“We’re a licensing company,” says Mike Eddy, vice president of marketing at Resonant. “We don’t make the filters, multiplexers, etc. We create the designs for our customers and then we license those designs on a per-unit royalty basis. Also, we announced the addition of filter IP library products to our offerings. Library products are designed and developed by Resonant against one of its foundry partner’s processes, tested against the latest industry and phone board requirements, and then made available to license.”

    Reply
  9. Tomi Engdahl says:

    Direct-RF DACs for high-speed communications
    https://www.edn.com/design/analog/4461390/Direct-RF-DACs-for-high-speed-communications?utm_source=Aspencore&utm_medium=EDN&utm_campaign=social

    Modern wireless radio transmitter designs encompass real IF (intermediate frequency) transmitters, complex IF transmitters, and zero-IF transmitters. At present, these transmitters continue to shuffle data through analog paths. There are limitations in the analog domain which impact the performance, capacity, and cost of the system, however.

    To meet the demands for higher bandwidth communications, IC manufacturers have developed direct-to-RF architectures that provide excellent spurious, low-noise performance with output update rates in the giga-samples-per-second (Gsps) range.

    Reply
  10. Tomi Engdahl says:

    Manhole Covers Serve as Antennas Expanding Wireless Network Coverage
    https://spectrum.ieee.org/tech-talk/telecom/wireless/manhole-covers-serve-as-antennas-expanding-network-coverage

    The inconvenient truth of future 5G networks is that their increased high-speed bandwidth, and the use of the millimeter wave spectrum (the radio spectrum above 30 gigahertz) to achieve it, comes at a price: Those radio signals barely propagate around the corners of buildings.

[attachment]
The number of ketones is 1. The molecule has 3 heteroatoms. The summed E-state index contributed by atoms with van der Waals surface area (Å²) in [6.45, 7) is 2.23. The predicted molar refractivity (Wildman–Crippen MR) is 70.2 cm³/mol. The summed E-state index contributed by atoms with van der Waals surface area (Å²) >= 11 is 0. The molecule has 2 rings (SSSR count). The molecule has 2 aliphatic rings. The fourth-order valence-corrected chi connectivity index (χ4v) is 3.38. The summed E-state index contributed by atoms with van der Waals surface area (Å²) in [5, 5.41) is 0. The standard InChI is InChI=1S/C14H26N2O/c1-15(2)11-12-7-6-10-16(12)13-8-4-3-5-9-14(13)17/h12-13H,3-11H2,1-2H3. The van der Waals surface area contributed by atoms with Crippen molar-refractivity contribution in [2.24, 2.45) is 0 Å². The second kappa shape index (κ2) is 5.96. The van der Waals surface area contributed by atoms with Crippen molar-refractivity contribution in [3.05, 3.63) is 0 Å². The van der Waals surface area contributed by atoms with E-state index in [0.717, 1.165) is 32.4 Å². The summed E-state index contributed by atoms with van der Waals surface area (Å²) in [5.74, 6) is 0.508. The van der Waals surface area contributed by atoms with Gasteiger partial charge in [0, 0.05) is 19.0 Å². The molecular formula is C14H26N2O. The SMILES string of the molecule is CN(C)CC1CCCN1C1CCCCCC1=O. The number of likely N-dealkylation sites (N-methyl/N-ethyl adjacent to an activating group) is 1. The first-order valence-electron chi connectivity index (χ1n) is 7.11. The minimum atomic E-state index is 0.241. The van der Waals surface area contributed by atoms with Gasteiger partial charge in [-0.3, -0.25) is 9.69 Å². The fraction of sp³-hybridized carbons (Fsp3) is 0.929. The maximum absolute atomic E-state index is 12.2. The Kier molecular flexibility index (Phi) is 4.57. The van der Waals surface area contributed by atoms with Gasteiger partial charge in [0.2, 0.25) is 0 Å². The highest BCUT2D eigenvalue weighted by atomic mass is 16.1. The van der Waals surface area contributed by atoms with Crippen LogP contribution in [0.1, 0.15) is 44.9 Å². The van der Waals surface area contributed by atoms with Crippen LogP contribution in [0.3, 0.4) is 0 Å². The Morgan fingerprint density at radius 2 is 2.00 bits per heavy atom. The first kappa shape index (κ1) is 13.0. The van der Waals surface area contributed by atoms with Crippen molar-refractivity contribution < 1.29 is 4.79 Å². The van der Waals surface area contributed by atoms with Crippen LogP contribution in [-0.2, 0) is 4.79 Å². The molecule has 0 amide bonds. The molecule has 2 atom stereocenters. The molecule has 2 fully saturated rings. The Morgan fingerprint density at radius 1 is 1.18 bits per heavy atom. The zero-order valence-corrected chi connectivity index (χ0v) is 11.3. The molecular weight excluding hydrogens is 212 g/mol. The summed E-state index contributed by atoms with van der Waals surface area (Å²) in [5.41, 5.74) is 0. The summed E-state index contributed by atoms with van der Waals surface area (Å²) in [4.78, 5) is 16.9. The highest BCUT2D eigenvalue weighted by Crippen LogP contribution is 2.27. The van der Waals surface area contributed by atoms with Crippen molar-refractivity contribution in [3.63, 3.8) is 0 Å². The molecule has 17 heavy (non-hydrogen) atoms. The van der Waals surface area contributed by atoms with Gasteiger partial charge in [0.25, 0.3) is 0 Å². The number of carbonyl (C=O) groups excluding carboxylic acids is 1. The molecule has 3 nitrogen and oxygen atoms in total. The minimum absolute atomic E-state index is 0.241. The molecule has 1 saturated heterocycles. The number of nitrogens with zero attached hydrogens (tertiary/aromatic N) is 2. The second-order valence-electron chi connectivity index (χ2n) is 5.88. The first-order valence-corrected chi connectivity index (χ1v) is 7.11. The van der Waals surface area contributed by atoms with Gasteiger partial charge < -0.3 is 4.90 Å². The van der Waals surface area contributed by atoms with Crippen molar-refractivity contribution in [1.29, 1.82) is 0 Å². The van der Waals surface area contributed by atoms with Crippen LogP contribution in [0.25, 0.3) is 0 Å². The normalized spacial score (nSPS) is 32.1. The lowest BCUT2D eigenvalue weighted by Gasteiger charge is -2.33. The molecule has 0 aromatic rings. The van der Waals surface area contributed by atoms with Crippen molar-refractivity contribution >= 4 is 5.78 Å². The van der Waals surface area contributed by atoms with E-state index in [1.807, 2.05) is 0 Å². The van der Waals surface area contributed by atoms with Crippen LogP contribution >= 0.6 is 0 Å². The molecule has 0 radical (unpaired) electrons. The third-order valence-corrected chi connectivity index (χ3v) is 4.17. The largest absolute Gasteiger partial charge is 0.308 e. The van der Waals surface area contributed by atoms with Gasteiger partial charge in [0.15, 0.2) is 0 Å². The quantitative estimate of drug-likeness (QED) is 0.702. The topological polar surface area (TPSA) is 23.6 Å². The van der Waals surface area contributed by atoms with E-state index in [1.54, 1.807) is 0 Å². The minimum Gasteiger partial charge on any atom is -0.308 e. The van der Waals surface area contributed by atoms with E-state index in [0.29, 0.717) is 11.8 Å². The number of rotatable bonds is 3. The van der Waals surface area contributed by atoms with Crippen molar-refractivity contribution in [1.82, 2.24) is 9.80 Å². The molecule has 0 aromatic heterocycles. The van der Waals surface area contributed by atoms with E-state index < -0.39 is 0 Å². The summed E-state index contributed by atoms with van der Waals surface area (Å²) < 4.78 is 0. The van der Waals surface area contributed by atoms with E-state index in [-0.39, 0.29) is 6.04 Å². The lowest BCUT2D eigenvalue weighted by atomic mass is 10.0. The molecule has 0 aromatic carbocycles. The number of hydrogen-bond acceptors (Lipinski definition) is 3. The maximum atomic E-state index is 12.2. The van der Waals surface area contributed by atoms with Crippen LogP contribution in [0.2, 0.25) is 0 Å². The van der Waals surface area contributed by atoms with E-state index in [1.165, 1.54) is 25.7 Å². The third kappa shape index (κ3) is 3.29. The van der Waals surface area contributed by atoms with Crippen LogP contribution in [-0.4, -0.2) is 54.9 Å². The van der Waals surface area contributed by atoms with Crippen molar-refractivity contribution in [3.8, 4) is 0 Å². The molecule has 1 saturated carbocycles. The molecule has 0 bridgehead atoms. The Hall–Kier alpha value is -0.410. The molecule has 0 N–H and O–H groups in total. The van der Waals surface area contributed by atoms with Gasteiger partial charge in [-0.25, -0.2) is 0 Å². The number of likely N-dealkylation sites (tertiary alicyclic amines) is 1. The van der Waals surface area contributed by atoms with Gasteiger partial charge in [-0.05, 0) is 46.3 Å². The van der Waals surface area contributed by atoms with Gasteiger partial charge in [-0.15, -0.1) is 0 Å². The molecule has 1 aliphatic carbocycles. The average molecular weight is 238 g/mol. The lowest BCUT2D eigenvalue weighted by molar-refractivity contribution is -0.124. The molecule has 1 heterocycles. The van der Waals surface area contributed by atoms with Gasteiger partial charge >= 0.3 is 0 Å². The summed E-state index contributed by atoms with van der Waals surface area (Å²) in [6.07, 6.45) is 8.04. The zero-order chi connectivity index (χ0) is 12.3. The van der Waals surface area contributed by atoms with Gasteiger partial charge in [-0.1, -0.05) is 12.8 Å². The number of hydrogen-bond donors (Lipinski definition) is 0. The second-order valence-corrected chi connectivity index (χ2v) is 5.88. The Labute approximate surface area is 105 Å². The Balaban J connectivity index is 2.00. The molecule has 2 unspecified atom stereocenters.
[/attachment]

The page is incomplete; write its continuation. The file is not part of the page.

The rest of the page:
To overcome this issue, the strategy has been a combination of small cells with massive multiple-input multiple-output (MIMO) antennas to increase coverage. Small cell deployment will be so extensive that the Small Cell Forum predicts 5G small cell will overtake 4G small cells by 2024. The total installed base of 5G or multimode small cells will reach 13.1 million by 2025, constituting more than one-third of the total small cells in use.

    Reply
  11. Tomi Engdahl says:

    Design and Optimization of FBAR Filters to Enable 5G
    https://spectrum.ieee.org/telecom/wireless/design-and-optimization-of-fbar-filters-to-enable-5g

    While 4G LTE and LTE-Advanced technologies are still being deployed worldwide, the next generation in wireless communication promises a paradigm shift in throughput, latency, and scalability. By 2025, the emerging wireless 5G market is expected to reach a total value of $250B1. 5G is projected to be 100 times faster than 4G LTE and 10 times faster than Google Fiber (a physical connection). To put this into perspective, a high-definition movie will take less than a second to download on 5G, compared to 10 minutes on 4G LTE. Data rates will be further improved by using massive multiple-input multiple-output (MIMO) technology that originally were designed for use in IEEE 802.11n Wi-Fi networks.

    Reply